• Transcript

    • 1. Installing a Physical Network Recognize and describe the function of basic components in a structured cabling system Explain the process of installing structured cable Install a network interface card Perform basic troubleshooting on a structured cable network
    • 2. Structured Cabling Structured cabling is a set of standards for cable installers to follow, defined by EIA/TIA , used all over the world to install physical cabling and networks in a safe and orderly fashion!
    • 3. Successful Cabling
      • Successful networks require three main ingredients:
      • Telecommunications Room (Central Room)
      • Horizontal Cabling runs from central room to all rooms in your organization and eventually to all PCs
      • Work Area is where your offices and clients are located and where PC’s often connect to wall-jack or to a switch that connects to wall-jack
    • 4. Telecommunications Room
      • Telecommunications Room
      • Central room where all horizontal cabling runs to
      • Each of your rooms throughout your organization connect to this room
      • These rooms are also known as IDF-intermediate distribution frame
    • 5. Telecommunications Room
      • Telecommunications Room (Central Room)
      Equipment Room
    • 6. Equipment Racks
      • Telecommunication Room Requirements
      • EIA/TIA’s structured cabling standards define special components you need in the telecommunications room including: Equipment Rack, Patch Panel, Hub/Switch, Servers
      • Equipment is mounted into equipment racks …a central component
        • 19 inches wide but vary in height
    • 7. Equipment Racks
      • Equipment racks
        • Most equipment rooms use a floor-mounted equipment rack
        • A smaller network may be able to use a wall-mounted short rack or just a wall-mounted patch panel
    • 8. Rack Mountable Equipment
      • Equipment Rack Devices
      • Hubs
      • Switches
      • Servers
      • Uninterruptible Power Supplies (UPSs)
      Rack mounted UPS
    • 9. Horizontal Cabling
      • Horizontal cabling is used to connect the Telecommunications room (central room) to all of the other work areas throughout your orgnaization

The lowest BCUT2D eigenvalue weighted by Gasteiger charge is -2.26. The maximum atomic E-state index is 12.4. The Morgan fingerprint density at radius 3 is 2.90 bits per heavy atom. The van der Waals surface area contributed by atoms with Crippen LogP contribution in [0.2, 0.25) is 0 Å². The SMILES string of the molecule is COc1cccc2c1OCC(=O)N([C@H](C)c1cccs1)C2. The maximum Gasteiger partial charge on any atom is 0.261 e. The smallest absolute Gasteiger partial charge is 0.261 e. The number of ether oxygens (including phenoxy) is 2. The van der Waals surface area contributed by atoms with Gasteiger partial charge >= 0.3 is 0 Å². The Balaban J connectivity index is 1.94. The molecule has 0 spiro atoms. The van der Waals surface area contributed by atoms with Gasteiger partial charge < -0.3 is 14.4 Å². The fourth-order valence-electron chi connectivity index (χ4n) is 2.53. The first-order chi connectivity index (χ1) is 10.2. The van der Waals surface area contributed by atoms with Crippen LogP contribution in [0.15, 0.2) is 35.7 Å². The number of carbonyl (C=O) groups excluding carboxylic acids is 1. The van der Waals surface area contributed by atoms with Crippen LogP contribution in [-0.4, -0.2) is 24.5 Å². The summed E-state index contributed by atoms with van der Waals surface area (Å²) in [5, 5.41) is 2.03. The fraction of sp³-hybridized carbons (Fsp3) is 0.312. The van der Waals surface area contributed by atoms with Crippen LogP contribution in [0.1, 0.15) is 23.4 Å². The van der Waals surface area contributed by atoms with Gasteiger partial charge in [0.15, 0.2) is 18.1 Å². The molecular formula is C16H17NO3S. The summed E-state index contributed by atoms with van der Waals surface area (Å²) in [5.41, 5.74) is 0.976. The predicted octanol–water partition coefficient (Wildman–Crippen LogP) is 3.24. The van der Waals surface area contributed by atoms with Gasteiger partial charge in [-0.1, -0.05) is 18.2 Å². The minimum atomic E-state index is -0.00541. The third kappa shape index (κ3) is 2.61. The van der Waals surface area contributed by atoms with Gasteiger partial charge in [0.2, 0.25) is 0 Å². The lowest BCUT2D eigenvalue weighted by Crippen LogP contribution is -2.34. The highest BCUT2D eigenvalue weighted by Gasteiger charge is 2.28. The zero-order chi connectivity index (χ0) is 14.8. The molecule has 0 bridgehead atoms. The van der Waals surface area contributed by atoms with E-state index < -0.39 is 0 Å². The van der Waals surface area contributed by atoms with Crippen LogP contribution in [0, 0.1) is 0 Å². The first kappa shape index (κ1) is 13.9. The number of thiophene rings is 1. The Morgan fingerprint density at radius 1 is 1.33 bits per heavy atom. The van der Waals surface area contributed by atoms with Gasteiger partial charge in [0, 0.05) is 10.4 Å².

• A single piece of horizontal cabling is called run
      Horizontal cabling
    • 10. Horizontal Cabling Details
      • Usually CAT 5e or better UTP cable
      • UTP cable has either a solid or stranded core
        • Solid core conducts better but is stiffer and breaks easier
        • Stranded core is easier to work with (used in work areas)
      Stranded core Solid core
    • 11. Horizontal Cabling Details
      • Horizontal Cabling (Equipment Room to Work Area)
      • EIA/TIA specifies horizontal cabling use a solid core because it is a better conductor than stranded core cabling. Solid Core is more stiff and breaks easier, but again, it is a better conductor than stranded core
      • Patch Cables (Work Area Cables)
      • Stranded Core cabling will be used for ‘Patch Cables’ that you use in your Work Area (whereas Solid Core is better for horizontal cabling that you run through your walls & ceiling to the equipment room)
      Stranded core Solid core
    • 12. Fire Ratings
      • When a building catches on fire the insulation on cables that burns could cause noxious fumes and smoke
      • Underwriter’s Laboratories and the National Electrical Code have developed fire ratings
        • Poly-Vinyl Chloride ( PVC ) creates smoke and noxious fumes when burned
        • Plenum-rated cable creates much less smoke and fumes
          • Most city ordinances require the use of plenum-rated cable
    • 13. Patch Panels and Cables
      • All Horizontal cabling runs to the Equipment room where it get’s punched down into the Patch Panel/Punch Down Block
    • 14. Patch Panels and Cables
      • A patch panel is the box where you run all horizontal cabling to & punch down all cabling into the back of the patch panel (the punch down block side)!
      • Horizontal cabling is punched down to the back of the Patch Panel, & then you run a Patch Cable from the front ports to the Hub or Switch
    • 15. Patch Cables